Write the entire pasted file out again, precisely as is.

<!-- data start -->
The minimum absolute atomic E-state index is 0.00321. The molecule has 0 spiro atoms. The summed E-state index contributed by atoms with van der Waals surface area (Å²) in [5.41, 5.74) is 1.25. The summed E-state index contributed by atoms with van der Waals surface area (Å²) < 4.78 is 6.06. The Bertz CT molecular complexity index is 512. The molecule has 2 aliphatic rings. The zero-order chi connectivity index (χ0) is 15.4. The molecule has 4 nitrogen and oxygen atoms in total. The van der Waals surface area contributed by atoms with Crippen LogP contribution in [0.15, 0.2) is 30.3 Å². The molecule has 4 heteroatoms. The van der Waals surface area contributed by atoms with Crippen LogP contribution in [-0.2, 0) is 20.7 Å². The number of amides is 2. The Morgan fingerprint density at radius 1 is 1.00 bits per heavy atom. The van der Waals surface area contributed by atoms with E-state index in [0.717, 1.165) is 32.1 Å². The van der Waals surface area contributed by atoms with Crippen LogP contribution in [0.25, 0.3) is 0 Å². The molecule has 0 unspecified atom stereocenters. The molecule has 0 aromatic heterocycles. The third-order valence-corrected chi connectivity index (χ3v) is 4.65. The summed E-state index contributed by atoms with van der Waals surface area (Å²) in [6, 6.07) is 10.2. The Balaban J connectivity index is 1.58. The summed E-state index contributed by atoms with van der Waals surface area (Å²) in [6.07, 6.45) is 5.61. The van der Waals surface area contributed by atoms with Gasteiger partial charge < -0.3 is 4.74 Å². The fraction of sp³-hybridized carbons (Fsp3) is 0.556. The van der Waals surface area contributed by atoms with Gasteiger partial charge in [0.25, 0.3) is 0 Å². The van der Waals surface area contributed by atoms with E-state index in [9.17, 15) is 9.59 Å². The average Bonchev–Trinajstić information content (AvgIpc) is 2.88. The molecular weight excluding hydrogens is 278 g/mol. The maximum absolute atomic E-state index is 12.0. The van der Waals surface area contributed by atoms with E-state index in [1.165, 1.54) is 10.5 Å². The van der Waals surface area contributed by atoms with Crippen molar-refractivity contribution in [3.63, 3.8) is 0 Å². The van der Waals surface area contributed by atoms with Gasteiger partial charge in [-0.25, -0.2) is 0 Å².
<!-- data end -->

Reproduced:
The minimum absolute atomic E-state index is 0.00321. The molecule has 0 spiro atoms. The summed E-state index contributed by atoms with van der Waals surface area (Å²) in [5.41, 5.74) is 1.25. The summed E-state index contributed by atoms with van der Waals surface area (Å²) < 4.78 is 6.06. The Bertz CT molecular complexity index is 512. The molecule has 2 aliphatic rings. The zero-order chi connectivity index (χ0) is 15.4. The molecule has 4 nitrogen and oxygen atoms in total. The van der Waals surface area contributed by atoms with Crippen LogP contribution in [0.15, 0.2) is 30.3 Å². The molecule has 4 heteroatoms. The van der Waals surface area contributed by atoms with Crippen LogP contribution in [-0.2, 0) is 20.7 Å². The number of amides is 2. The Morgan fingerprint density at radius 1 is 1.00 bits per heavy atom. The van der Waals surface area contributed by atoms with E-state index in [0.717, 1.165) is 32.1 Å². The van der Waals surface area contributed by atoms with Crippen LogP contribution in [0.25, 0.3) is 0 Å². The molecule has 0 unspecified atom stereocenters. The molecule has 0 aromatic heterocycles. The third-order valence-corrected chi connectivity index (χ3v) is 4.65. The summed E-state index contributed by atoms with van der Waals surface area (Å²) in [6, 6.07) is 10.2. The Balaban J connectivity index is 1.58. The summed E-state index contributed by atoms with van der Waals surface area (Å²) in [6.07, 6.45) is 5.61. The van der Waals surface area contributed by atoms with Gasteiger partial charge < -0.3 is 4.74 Å². The fraction of sp³-hybridized carbons (Fsp3) is 0.556. The van der Waals surface area contributed by atoms with Gasteiger partial charge in [0.25, 0.3) is 0 Å². The van der Waals surface area contributed by atoms with E-state index in [9.17, 15) is 9.59 Å². The average Bonchev–Trinajstić information content (AvgIpc) is 2.88. The molecular weight excluding hydrogens is 278 g/mol. The maximum absolute atomic E-state index is 12.0. The van der Waals surface area contributed by atoms with E-state index in [1.165, 1.54) is 10.5 Å². The van der Waals surface area contributed by atoms with Crippen molar-refractivity contribution in [3.63, 3.8) is 0 Å². The van der Waals surface area contributed by atoms with Gasteiger partial charge in [-0.25, -0.2) is 0 Å².